Dr. Keith J. Cronin, DPT, OCS, CSCS, has been a physical therapist for nine years and owns a niche distribution and education company in Denver called Sports and Healthcare Solutions, LLC. He works with innovative clinicians and companies from around the world to offer effective rehabilitative products and strategies that maximize patient outcomes. In 2018, Dr. Cronin will launch Biomechanikits, a distribution platform that combines quality education, great products and competitive pricing. He also serves as a consultant for Dynamic Tape and a CEU instructor/course designer for PTWEBUCATION.com. Dr. Cronin first became aware of HawkGrips about four years ago and soon implemented them into patient treatments. He’s a passionate advocate of combining the instruments with biomechanical taping, and is very enthusiastic about the groundbreaking new water-based emollients HawkHydro and HawkHydro+.
How would you describe your physical therapy background?
I graduated from Belmont University in Tennessee with my doctor of physical therapy (DPT) degree in 2008. Since then, I’ve worked in a variety of different environments that helped prepare me for my current roles. I started in direct patient care and eventually became a manager for about four or five years, which enabled me to see more of the business side. I’ve also done a lot of writing and had more than 100 posts published by MomsTeam.com. In addition, I’ve run four online courses focusing on ACL injury and rehab and have been part of a PBS documentary on concussions.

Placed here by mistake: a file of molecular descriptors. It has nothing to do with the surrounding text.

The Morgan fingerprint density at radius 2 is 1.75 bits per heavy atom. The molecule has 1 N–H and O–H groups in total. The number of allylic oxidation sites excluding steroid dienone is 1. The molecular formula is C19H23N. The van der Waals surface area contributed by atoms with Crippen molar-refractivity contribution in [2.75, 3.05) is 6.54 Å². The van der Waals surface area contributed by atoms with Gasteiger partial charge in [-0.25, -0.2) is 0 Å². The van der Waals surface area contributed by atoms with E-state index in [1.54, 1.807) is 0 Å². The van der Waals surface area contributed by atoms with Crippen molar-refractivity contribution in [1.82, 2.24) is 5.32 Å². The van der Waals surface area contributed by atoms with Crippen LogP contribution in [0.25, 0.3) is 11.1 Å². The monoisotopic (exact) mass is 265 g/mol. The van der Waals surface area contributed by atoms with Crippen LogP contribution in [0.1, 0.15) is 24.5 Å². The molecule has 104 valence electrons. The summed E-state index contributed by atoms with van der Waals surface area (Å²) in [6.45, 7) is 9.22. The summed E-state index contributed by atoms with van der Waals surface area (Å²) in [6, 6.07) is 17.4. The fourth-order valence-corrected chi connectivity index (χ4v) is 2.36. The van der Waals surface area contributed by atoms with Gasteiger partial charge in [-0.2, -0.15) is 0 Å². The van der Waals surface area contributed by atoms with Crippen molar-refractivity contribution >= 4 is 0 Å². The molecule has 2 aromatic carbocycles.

When were you first introduced to HawkGrips?
About four years ago, because HawkGrips was conducting instrument-assisted courses with one of my previous employers. The first couple times, I honestly thought it was a bunch of malarkey. That was back when I believed all I needed was my brain and hands to fix anybody. But my mind began changing when I started to get cramps and trigger-finger from providing manual treatments.
At that time I was only about 30 years old and thought if I was already starting to hurt at work, it just wasn’t sustainable for a career. So one of my coworkers used ASTYM plastic tools, and I decided to give them a shot. Until then, I was probably overly evidence-based and thought I needed to see all the research instead of just figuring out how to utilize something correctly. So I tried her tools and thought it was an easier way to provide treatment, because it let me pinpoint what I was looking for and allowed for better coverage of large treatment areas.